Gulf countries could seek to bar entry to all homosexual tourists and expats, a senior Kuwaiti government official claimed, adding that medical tests could be introduced to detect these individuals.
Speaking to an Arabic language newspaper, the director of public health at Kuwait’s Ministry of Health Yousuf Mindkar said that a central committee will be set up to investigate the proposal when it convenes next month.
He claimed that the measure could also be introduced in all GCC states.
“Health centres conduct the routine medical check to assess the health of the expatriates when they come into the GCC countries,” he was quoted as saying by Al Rai. “However, we will take stricter measures that will help us detect gays who will be then barred from entering Kuwait or any of the GCC member states.”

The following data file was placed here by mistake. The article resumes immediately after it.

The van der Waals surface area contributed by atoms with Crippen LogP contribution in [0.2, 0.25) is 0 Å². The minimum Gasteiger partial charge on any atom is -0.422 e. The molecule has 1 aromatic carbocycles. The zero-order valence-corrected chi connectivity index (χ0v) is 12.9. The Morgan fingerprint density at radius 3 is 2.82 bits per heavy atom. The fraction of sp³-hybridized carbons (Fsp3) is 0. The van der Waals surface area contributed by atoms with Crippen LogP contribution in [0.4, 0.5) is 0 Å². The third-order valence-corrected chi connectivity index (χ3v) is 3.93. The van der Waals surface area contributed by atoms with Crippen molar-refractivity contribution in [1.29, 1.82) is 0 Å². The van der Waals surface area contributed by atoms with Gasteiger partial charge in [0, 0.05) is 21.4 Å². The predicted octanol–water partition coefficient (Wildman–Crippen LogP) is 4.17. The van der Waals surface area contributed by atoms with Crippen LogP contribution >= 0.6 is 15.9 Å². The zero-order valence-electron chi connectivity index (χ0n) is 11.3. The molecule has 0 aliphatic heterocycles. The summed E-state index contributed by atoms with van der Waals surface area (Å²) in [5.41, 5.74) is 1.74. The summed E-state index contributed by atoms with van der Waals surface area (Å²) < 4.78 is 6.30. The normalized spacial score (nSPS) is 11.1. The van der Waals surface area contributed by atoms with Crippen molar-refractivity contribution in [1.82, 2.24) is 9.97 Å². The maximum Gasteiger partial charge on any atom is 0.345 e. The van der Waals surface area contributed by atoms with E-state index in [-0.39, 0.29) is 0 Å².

Homosexual behaviour is currently illegal in all GCC states and much of the Arab world.
Last month, the government of Oman sued the editor of a weekly tabloid and suspended it from publication after it ran a story about gays in the Gulf Arab state.
The Week's publisher Saleh Zakwani said the Ministry of Information had told him not to publish the September 5 issue, but it was not clear how long the suspension was for.
"No harm was intended by the story," he told Reuters.
The article in The Week, which distributes 51,000 copies in the Gulf sultanate, suggested that Oman was more tolerant about people's sexuality than other Gulf states.
The article was denounced across online social networks in Oman and the newspaper was forced to apologise.